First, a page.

When my oldest son was very young I bought a Captain Kangaroo Christmas video for him. Little did I know what I was starting. In the movie, Captain Kangaroo reads some children’s Christmas stories complete with illustrations and one of those stories was “The Nutcracker.” For some reason I can’t identify, Ty became immediately and undeniably enthralled with nutcrackers. When asked what he wanted Santa to bring him, his list consisted of a nutcracker. That was it.
Unlike nowadays when Christmas nutcrackers adorn department store shelves in abundance, nutcrackers were not a common commodity back then. As a last resort we went to a specialty (that means high-priced) kitchen store and bought him a nutcracker for $25. A fortune back then, especially for a little boy who I ‘m thinking must have been about four. I worried that he thought the nutcracker would come to life like in the story, but I needn’t have. The nutcracker was a huge hit as a Christmas gift and my little sweetie learned how to crack a peanut shell in his mouth. Thus began the ritual.
After that, the nutcrackers became a tradition. Every year I looked for new and different varieties to add to the nutcracker brigade. Of course nutcrackers became very popular about that time and we had them all. Candleholders, Wizard of Oz, Kansas State, you name it. Whatever Ty was interested in at the time had a nutcracker to go with it and Mom couldn’t resist the sparkle in his eyes when he opened the new one. Ones. Yes, they began to come in multiples. Sets. Collections. We had miniatures and giants, tree ornaments and door guards. Finally we had to set up an oblong table in our living room to accommodate the nutcracker collection.
In subsequent years nutcrackers not only filled every square inch of the table, but overflowed to other surfaces such as coffee table, cedar chest, end tables and any card table we could find. Even the space underneath the tables became inundated with nutcrackers. And here I must confess. It began to grow a little tiresome. It took me hours every Christmas season to unpack them all and I won’t even go into the eons it required to wrap them each in tissue paper and box them away when Christmas was over. But for my darling child, I did it faithfully.
Right up until he graduated from high school. And then he dropped the big bomb. “Mom, I don’t really want any more nutcrackers.” Oh. Well how long had he been feeling this way and not said anything? Awhile I guess, though I never got him to admit it. And what of the army of nutcrackers I had bought on an after-Christmas sale last year, now put away as a special gift for Christmas morning?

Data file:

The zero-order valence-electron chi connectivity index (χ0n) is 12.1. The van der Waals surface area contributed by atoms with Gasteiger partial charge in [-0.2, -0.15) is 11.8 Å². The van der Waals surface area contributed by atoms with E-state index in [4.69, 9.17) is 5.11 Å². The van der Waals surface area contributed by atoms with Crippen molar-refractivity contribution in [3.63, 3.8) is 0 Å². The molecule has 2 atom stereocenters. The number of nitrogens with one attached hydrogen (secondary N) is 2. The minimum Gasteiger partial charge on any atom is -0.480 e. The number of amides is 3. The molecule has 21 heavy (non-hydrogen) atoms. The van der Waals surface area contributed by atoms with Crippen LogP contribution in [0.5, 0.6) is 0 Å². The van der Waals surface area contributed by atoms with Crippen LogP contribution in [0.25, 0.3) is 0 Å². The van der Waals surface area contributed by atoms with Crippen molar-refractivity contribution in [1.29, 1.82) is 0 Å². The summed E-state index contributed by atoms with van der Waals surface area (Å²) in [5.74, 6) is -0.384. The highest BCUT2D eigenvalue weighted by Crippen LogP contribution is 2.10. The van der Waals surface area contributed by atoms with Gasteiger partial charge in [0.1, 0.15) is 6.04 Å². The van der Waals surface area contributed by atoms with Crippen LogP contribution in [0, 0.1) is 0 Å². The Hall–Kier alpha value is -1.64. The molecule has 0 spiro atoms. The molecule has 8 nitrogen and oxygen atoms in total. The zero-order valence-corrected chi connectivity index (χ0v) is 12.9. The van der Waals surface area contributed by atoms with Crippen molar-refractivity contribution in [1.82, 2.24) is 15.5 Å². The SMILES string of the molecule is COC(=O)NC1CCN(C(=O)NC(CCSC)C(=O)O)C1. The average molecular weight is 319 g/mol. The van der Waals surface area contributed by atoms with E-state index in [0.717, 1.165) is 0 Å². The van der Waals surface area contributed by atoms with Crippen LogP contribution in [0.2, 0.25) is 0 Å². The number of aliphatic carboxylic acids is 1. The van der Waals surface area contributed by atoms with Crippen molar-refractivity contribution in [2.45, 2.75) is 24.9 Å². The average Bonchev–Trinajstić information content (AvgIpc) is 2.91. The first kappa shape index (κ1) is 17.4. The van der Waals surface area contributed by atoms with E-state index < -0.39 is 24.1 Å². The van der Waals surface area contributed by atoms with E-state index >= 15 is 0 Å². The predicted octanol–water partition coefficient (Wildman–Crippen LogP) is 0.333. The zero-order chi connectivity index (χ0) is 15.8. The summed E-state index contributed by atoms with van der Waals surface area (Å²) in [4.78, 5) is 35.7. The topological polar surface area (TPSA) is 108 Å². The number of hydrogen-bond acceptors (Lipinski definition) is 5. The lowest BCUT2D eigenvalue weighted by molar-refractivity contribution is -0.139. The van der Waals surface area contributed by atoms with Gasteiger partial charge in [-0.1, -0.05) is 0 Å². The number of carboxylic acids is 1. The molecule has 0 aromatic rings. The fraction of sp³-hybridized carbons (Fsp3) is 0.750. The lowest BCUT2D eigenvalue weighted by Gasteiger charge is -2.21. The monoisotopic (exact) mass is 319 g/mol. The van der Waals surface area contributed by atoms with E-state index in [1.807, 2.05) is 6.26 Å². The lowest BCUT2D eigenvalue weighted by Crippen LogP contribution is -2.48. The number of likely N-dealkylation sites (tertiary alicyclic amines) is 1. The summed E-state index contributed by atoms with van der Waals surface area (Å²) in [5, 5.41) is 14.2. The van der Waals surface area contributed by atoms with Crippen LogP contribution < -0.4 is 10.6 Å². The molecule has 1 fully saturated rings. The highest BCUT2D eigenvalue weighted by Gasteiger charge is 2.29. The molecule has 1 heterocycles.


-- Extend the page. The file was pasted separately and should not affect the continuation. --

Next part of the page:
As it turns out, those nutcrackers never came back out of the box. To this day I have stacks of cardboard boxes in the garage and in storage sheds filled with the infamous nutcracker gallery. No one has opened them in years. What to do with them?
Someone thought I should sell them as a set. Surely all of them together would fetch a hefty price. If you could find someone that wanted a rather hefty collection. Someone else thought I should insure them. Really? How does one go about insuring a nutcracker collection? I know. I can give them to Ty since they are his and he has his own place now. Nope. He’s not touching them. And his wife has tactfully expressed her lack of desire to inherit them as well. They are now mine forever.
Truth is, I kind of like knowing I have them – as long as I don’t have to find them and get them all out every year. Anyway how could I rid myself of such memorabilia? The image of my little Ty holding his first nutcracker is seared into my memory. It made his Christmas all those years ago and to this mama’s heart, worth every bit of money, pain and agony that went into the nutcracker-collecting era.
And perhaps one day I’ll have a grandchild. Maybe that grandchild will like Captain Kangaroo and I can dig out the old video. Maybe, just maybe, he’ll say something like, ”Grandma, I wish I had a nutcracker.” Problem solved and I will be the coolest Grandma ever. (As long as you don’t ask the parents of that very fortunate grandchild.)